Last Thursday, Samsung held a day-long workshop for TV reviewers on the campus of DreamWorks Animation in Glendale, California. About 25 journalists assembled in the studio's motion-capture stage, which is painted the same Munsell gray as our own video-testing lab and ringed with cameras to capture the motion of actors wearing bodysuits with reflective dots all over them. Fortunately, we were not asked to wear such suits!
Aside from the RealD passive/active 3D flat panels, Samsung had some other great demos in its booth at SID DisplayWeek. One of the most interesting was a 70-inch, 240Hz, 4K (3840x2160) 3D panel that uses active-shutter glasses. The custom footage of a woman hanging out at an oval house in the woods looked gorgeous, though all the motion was very slow, and I did see a few artifacts in the stairs during one pan.
This week, the Society for Information Display (SID) is holding its annual DisplayWeek confab at the Los Angeles Convention Center, where the future of display technology is front and center. Among the biggest announcements at the show was a partnership between Samsung and RealD to develop a new type of 3D flat panel that uses passive glasses but does not cut the vertical resolution in half like other passive-3D flat-panel technologies.
Last Friday, video guru Joe Kane visited Grayscale Studio, where Tom Norton and I conduct most of our display reviews, to show us his latest test patterns, which are designed for 3D displays. The images were generated by a VideoForge test-pattern generator from Audio Video Foundry and sent to an Accell HDMI switcher/splitter, which fed two flat panelsa Samsung UN55D8000 with active glasses and LG 55LW5600, which uses passive glasses. (Interestingly, the Accell switcher/splitter can pass 3D from the VideoForge, but not from a 3D Blu-ray player.) The results of these tests were very interesting, to say the least.
Tom Norton and I saw Rio in 3D last week at our local AMC multiplex, which offers something called Enhanced Theater Experience (ETX) with a larger screen, digital projection, and a beefier sound system. I guess this is somewhere between a conventional theater and Imax, and it was quite good overall.
On my way out of Vegas, I had to stop by the Gold & Silver Pawn Shop where the History Channel series Pawn Stars is shot. Unfortunately, Rick, Old Man, Big Hoss, and Chumlee weren't there at the time, but it was cool to be in the store seen on the show, which is one of my favorites these days. Awesome!
I received an e-mail on the last day of NAB announcing a demonstration of a new glasses-free 3D display technology from a company called 3DFusion, so I had to check it out before heading back to L.A. The company has licensed some 800 related patents from Philips and developed its own algorithms to solve the problems of limited viewing cones and crosstalk while using a lenticular filter on a flat-panel screen.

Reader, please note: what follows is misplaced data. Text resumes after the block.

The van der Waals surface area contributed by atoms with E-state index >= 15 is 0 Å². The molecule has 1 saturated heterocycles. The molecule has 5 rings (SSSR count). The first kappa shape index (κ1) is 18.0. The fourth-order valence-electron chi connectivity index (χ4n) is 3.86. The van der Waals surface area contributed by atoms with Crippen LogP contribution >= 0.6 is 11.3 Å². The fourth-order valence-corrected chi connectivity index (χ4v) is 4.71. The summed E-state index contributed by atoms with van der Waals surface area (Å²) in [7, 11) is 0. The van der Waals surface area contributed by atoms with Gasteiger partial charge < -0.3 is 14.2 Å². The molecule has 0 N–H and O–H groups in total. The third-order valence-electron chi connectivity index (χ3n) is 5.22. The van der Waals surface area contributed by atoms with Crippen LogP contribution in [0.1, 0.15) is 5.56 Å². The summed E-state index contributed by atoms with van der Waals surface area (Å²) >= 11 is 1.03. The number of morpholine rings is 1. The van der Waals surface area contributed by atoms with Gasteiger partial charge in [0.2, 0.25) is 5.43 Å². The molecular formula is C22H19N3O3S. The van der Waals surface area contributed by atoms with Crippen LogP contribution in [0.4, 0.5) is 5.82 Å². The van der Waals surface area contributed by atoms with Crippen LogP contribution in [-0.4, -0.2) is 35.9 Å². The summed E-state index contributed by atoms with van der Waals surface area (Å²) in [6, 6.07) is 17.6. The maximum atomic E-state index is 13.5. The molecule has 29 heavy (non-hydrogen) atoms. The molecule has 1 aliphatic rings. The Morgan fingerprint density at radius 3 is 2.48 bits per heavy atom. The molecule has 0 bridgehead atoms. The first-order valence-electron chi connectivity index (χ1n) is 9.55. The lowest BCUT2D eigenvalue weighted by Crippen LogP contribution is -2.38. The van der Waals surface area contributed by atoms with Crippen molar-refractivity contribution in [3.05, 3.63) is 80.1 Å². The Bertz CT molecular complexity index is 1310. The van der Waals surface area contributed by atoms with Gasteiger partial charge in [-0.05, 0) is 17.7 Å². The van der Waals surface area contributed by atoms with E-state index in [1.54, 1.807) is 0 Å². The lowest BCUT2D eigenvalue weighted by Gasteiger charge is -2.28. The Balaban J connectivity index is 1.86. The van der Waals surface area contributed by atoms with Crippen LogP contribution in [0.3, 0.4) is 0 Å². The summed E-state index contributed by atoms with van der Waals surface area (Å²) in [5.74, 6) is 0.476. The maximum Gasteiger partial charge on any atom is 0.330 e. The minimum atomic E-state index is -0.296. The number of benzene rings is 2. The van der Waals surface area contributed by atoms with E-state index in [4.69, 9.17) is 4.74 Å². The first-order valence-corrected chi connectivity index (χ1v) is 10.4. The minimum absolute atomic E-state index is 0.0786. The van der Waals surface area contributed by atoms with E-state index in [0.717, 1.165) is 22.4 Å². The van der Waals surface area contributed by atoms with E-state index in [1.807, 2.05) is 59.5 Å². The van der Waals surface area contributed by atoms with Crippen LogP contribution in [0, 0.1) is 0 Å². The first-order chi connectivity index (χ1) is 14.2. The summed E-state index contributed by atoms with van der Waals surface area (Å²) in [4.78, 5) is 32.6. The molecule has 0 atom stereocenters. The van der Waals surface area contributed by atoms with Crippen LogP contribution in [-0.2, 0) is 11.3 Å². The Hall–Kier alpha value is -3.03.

One of the clearest trends at NAB was the dramatic drop in the cost of creating 3D content, bringing this capability within reach of hobbyists and wannabe stereographers. Sony showed two inexpensive 3D camcorders, the HXR-NX3D1 ($3400, available this Summer, shown above) and HDR-TD10 ($1500, available end of April). Both record 1920x1080 in AVCHD format to internal memory (96GB in the NX3D1, 64GB in the TD10), and they have a dual-format slot that can accept Memory Stick or SD memory cards. They can also copy files directly to a hard-disk drive from a USB port with no need for a computer. The TD10 records at 60i (60fps interlaced), while the NX3D1 can record at 60i or 24p. The only other difference is that the NX3D1 provides XLR audio inputs and generates time code.
One of the biggest digital-camcorder announcements at NAB is Red Digital Cinema's new Epic camera with 5K (5120x2700) resolution. Why 5K? Because it's one better than 4K? Well, sort of. Having 5K resolution allows content creators to crop or downscale to 4K with better-looking results.
Yesterday, I ran into David Reisner, digital-cinema consultant and recent guest on my Home Theater Geeks podcast, who told me about an exhibitor called Volfoni, which is showing hybrid active/passive universal 3D glasses at NAB. Intrigued, I sought them out.
For outstanding blacks, nothing I've seen at the NAB show comes close to the Sony BVM-E250 25-inch and E170 17-inch OLED monitors ($26,000 and $17,000, respectively). One of the most amazing demos at the show was presented in a totally blacked-out room with three pro reference monitorsa BVM-L231 LCD, BVM-E250 OLED, and BVM-A25 CRT.
In a secret, blacked-out room, Panasonic was demonstrating its new professional reference monitor, the TH-42BT300, shown here between last year's TH-42PF11 to the left and this year's TH-42PF20 on the right. In addition to a 42-incher (~$4000), the new model will be available in a 50-inch size for around $5000.
A short movie shot on the Sony F65 8K camera was being shown on the new 56-inch SRM-L560 4K LCD monitor. The detail was super-sharp, but the contrast was not greatthe accompanying placard spec'd it at 1200:1, big whoopand much of the movie consisted of fairly dark scenes. The same material looked much better from a Sony 4K digital-cinema projector on a 16x9-foot Stewart StudioTek 130 screen.